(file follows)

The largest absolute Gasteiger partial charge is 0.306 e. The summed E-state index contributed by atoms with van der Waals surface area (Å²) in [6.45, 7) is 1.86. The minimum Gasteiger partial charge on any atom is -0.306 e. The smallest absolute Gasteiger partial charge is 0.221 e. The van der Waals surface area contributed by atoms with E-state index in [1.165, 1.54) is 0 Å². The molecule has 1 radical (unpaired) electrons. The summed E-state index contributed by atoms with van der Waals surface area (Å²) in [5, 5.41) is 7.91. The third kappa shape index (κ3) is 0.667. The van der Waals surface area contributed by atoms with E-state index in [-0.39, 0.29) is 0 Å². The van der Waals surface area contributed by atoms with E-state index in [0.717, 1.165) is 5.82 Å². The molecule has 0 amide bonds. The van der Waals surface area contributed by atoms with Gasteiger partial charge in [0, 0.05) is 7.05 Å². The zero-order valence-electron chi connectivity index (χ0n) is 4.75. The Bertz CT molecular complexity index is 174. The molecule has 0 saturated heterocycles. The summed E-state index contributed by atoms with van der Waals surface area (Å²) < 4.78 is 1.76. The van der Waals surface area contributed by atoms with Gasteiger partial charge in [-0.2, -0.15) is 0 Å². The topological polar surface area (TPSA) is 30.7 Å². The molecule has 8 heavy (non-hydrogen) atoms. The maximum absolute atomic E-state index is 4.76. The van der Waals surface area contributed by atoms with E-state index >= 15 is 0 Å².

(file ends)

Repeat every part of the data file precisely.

The largest absolute Gasteiger partial charge is 0.306 e. The summed E-state index contributed by atoms with van der Waals surface area (Å²) in [6.45, 7) is 1.86. The minimum Gasteiger partial charge on any atom is -0.306 e. The smallest absolute Gasteiger partial charge is 0.221 e. The van der Waals surface area contributed by atoms with E-state index in [1.165, 1.54) is 0 Å². The molecule has 1 radical (unpaired) electrons. The summed E-state index contributed by atoms with van der Waals surface area (Å²) in [5, 5.41) is 7.91. The third kappa shape index (κ3) is 0.667. The van der Waals surface area contributed by atoms with E-state index in [-0.39, 0.29) is 0 Å². The van der Waals surface area contributed by atoms with E-state index in [0.717, 1.165) is 5.82 Å². The molecule has 0 amide bonds. The van der Waals surface area contributed by atoms with Gasteiger partial charge in [0, 0.05) is 7.05 Å². The zero-order valence-electron chi connectivity index (χ0n) is 4.75. The Bertz CT molecular complexity index is 174. The molecule has 0 saturated heterocycles. The summed E-state index contributed by atoms with van der Waals surface area (Å²) < 4.78 is 1.76. The van der Waals surface area contributed by atoms with Gasteiger partial charge in [-0.2, -0.15) is 0 Å². The topological polar surface area (TPSA) is 30.7 Å². The molecule has 8 heavy (non-hydrogen) atoms. The maximum absolute atomic E-state index is 4.76. The van der Waals surface area contributed by atoms with E-state index >= 15 is 0 Å².